However, during development, we realized that the most powerful and distinguishing feature of EHD-RP was neither its speed, its resolution nor its materials quality, but its multi-metal capabilities. Simply adding a second anode wire all of a sudden enabled switching of the ions to be printed at the mere flick of a switch (see Fig. 1 and video). For the first time, this elevates an electrochemical method into the ranks of multi-material 3D printing techniques. And in contrast to other multi-material methods, EHD-RP allows extremely rapid switching at up to 10Hz as well as mixing of metals to control alloy composition. This facilitates the additive control of printed chemical composition on a voxel-by-voxel basis with a chemical voxel size of approx. 250 nm – a level of detail previously unseen for any multi-material technique compatible with inorganic materials (Fig. 2).
Fig. 2: Side-view EDX-map of a 3D-printed Cu wall with the letters “Ag” imprinted in silver. The smallest chemical feature is <400 nm.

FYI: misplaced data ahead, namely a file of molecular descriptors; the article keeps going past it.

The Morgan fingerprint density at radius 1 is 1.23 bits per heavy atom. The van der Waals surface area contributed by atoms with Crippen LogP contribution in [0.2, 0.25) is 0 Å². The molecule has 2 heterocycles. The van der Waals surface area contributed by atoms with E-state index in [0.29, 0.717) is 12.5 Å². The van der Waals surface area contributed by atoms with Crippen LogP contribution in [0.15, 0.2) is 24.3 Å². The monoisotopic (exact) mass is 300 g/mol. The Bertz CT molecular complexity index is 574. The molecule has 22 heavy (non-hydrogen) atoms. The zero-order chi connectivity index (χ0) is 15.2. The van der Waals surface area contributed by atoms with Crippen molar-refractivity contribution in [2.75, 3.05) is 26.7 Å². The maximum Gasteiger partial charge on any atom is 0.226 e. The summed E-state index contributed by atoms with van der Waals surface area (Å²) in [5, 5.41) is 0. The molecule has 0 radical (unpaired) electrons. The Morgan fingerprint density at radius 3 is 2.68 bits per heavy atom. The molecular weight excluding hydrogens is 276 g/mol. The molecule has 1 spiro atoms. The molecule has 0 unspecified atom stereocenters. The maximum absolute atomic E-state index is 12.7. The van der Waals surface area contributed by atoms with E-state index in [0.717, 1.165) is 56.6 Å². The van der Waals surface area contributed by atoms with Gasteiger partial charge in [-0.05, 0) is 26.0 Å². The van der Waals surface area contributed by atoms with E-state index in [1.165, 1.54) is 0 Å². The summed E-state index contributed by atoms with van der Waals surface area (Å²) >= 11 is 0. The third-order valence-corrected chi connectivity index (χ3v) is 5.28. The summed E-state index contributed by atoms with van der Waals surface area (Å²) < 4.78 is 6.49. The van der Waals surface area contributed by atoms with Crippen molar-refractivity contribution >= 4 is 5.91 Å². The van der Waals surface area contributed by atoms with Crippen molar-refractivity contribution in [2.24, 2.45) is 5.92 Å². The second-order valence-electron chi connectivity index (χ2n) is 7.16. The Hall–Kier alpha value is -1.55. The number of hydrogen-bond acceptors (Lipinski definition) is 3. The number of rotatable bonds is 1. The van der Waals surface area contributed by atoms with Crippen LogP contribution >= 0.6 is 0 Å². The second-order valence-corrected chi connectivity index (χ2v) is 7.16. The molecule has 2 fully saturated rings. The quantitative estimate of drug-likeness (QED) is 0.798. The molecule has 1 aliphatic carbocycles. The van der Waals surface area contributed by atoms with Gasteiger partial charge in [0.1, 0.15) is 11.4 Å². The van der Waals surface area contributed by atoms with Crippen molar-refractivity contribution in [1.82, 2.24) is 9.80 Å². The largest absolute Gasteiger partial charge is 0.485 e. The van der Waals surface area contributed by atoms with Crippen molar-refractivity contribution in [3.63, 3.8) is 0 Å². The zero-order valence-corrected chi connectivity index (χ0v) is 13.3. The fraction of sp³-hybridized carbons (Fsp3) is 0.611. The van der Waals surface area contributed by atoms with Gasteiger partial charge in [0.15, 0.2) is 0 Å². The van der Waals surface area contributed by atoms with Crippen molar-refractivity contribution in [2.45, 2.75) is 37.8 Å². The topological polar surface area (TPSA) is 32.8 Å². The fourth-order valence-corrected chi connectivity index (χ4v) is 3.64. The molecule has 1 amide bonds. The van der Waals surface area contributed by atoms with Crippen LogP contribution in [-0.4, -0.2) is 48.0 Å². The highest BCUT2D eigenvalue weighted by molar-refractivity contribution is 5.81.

Control of the local chemistry directly leads to control of local materials properties via 3D printing. We used this ability to print sacrificial support materials (tuning the local reactivity of printed metals) as well as structures with locally modulated mechanical strength (Fig. 3).
Fig. 3: Cu-Ag / Ag pillars turn into nanoporous / dense pillars after chemical dissolution of Cu. This modulates the mechanical strength of the printed material and is a simple demonstrator of local properties tuning by multi-metal 3D printing.
After three years of work, we are excited to have this unique technique at hand that enables the design of materials with complex 3D gradients in chemistry and microstructure. And we are amazed by how unexpectedly the technique’s prospects changed from the simple acceleration of electrochemical printing to the additive control of chemistry and properties in 3D dimensions at the nanoscale – simply by adding a second wire.
The research was supported by grant No. ETH 47 14-2 and partially supported by grants No. SNF 200021-146180 and SNF 200020-178765.